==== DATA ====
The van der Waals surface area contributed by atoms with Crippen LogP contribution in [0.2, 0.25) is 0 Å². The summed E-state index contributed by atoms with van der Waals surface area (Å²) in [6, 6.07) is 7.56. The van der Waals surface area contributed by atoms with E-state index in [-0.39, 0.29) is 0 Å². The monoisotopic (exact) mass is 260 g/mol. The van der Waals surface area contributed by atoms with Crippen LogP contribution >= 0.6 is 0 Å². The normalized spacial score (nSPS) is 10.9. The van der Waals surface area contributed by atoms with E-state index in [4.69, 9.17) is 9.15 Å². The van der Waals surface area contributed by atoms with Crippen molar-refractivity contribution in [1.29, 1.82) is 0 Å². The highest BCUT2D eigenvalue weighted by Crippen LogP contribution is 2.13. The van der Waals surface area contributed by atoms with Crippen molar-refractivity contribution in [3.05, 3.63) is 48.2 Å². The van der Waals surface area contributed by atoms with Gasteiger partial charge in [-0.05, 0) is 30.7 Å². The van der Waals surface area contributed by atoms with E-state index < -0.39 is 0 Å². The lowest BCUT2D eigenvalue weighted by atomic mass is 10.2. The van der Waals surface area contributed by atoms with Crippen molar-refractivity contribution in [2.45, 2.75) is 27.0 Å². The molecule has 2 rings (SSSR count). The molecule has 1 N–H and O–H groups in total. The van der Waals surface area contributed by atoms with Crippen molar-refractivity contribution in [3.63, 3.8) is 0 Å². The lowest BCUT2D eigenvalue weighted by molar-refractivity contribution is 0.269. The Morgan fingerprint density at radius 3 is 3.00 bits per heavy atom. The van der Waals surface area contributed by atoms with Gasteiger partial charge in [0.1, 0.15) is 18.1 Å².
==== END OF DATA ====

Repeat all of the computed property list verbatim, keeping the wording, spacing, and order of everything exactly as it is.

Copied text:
The van der Waals surface area contributed by atoms with Crippen LogP contribution in [0.2, 0.25) is 0 Å². The summed E-state index contributed by atoms with van der Waals surface area (Å²) in [6, 6.07) is 7.56. The van der Waals surface area contributed by atoms with E-state index in [-0.39, 0.29) is 0 Å². The monoisotopic (exact) mass is 260 g/mol. The van der Waals surface area contributed by atoms with Crippen LogP contribution >= 0.6 is 0 Å². The normalized spacial score (nSPS) is 10.9. The van der Waals surface area contributed by atoms with E-state index in [4.69, 9.17) is 9.15 Å². The van der Waals surface area contributed by atoms with Crippen molar-refractivity contribution in [1.29, 1.82) is 0 Å². The highest BCUT2D eigenvalue weighted by Crippen LogP contribution is 2.13. The van der Waals surface area contributed by atoms with Crippen molar-refractivity contribution in [3.05, 3.63) is 48.2 Å². The van der Waals surface area contributed by atoms with Gasteiger partial charge in [-0.05, 0) is 30.7 Å². The van der Waals surface area contributed by atoms with E-state index < -0.39 is 0 Å². The lowest BCUT2D eigenvalue weighted by atomic mass is 10.2. The van der Waals surface area contributed by atoms with Crippen molar-refractivity contribution in [2.45, 2.75) is 27.0 Å². The molecule has 2 rings (SSSR count). The molecule has 1 N–H and O–H groups in total. The van der Waals surface area contributed by atoms with Crippen molar-refractivity contribution in [3.63, 3.8) is 0 Å². The lowest BCUT2D eigenvalue weighted by molar-refractivity contribution is 0.269. The Morgan fingerprint density at radius 3 is 3.00 bits per heavy atom. The van der Waals surface area contributed by atoms with Gasteiger partial charge in [0.1, 0.15) is 18.1 Å².